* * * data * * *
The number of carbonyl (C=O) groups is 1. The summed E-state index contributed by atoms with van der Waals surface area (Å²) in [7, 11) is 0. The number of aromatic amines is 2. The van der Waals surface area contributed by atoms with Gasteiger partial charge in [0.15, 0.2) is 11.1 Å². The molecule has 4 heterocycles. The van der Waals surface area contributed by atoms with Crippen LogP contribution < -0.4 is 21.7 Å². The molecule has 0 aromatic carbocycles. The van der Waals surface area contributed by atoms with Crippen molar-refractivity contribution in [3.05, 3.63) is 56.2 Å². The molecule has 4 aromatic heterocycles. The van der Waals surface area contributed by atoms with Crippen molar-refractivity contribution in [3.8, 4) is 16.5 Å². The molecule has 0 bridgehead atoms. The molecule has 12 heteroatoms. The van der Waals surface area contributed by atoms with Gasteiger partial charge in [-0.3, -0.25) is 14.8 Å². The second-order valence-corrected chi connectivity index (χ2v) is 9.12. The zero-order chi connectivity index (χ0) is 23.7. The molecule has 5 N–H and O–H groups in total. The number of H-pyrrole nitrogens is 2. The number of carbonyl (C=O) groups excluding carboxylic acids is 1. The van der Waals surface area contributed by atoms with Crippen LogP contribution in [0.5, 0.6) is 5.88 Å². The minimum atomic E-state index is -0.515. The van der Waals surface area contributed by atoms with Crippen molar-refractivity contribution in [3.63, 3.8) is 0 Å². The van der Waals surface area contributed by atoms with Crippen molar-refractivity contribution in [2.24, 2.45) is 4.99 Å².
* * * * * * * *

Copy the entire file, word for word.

The number of carbonyl (C=O) groups is 1. The summed E-state index contributed by atoms with van der Waals surface area (Å²) in [7, 11) is 0. The number of aromatic amines is 2. The van der Waals surface area contributed by atoms with Gasteiger partial charge in [0.15, 0.2) is 11.1 Å². The molecule has 4 heterocycles. The van der Waals surface area contributed by atoms with Crippen LogP contribution < -0.4 is 21.7 Å². The molecule has 0 aromatic carbocycles. The van der Waals surface area contributed by atoms with Crippen molar-refractivity contribution in [3.05, 3.63) is 56.2 Å². The molecule has 4 aromatic heterocycles. The van der Waals surface area contributed by atoms with Crippen molar-refractivity contribution in [3.8, 4) is 16.5 Å². The molecule has 0 bridgehead atoms. The molecule has 12 heteroatoms. The van der Waals surface area contributed by atoms with Gasteiger partial charge in [-0.3, -0.25) is 14.8 Å². The second-order valence-corrected chi connectivity index (χ2v) is 9.12. The zero-order chi connectivity index (χ0) is 23.7. The molecule has 5 N–H and O–H groups in total. The number of H-pyrrole nitrogens is 2. The number of carbonyl (C=O) groups excluding carboxylic acids is 1. The van der Waals surface area contributed by atoms with Crippen LogP contribution in [0.5, 0.6) is 5.88 Å². The minimum atomic E-state index is -0.515. The van der Waals surface area contributed by atoms with Crippen molar-refractivity contribution in [3.63, 3.8) is 0 Å². The van der Waals surface area contributed by atoms with Crippen molar-refractivity contribution in [2.24, 2.45) is 4.99 Å².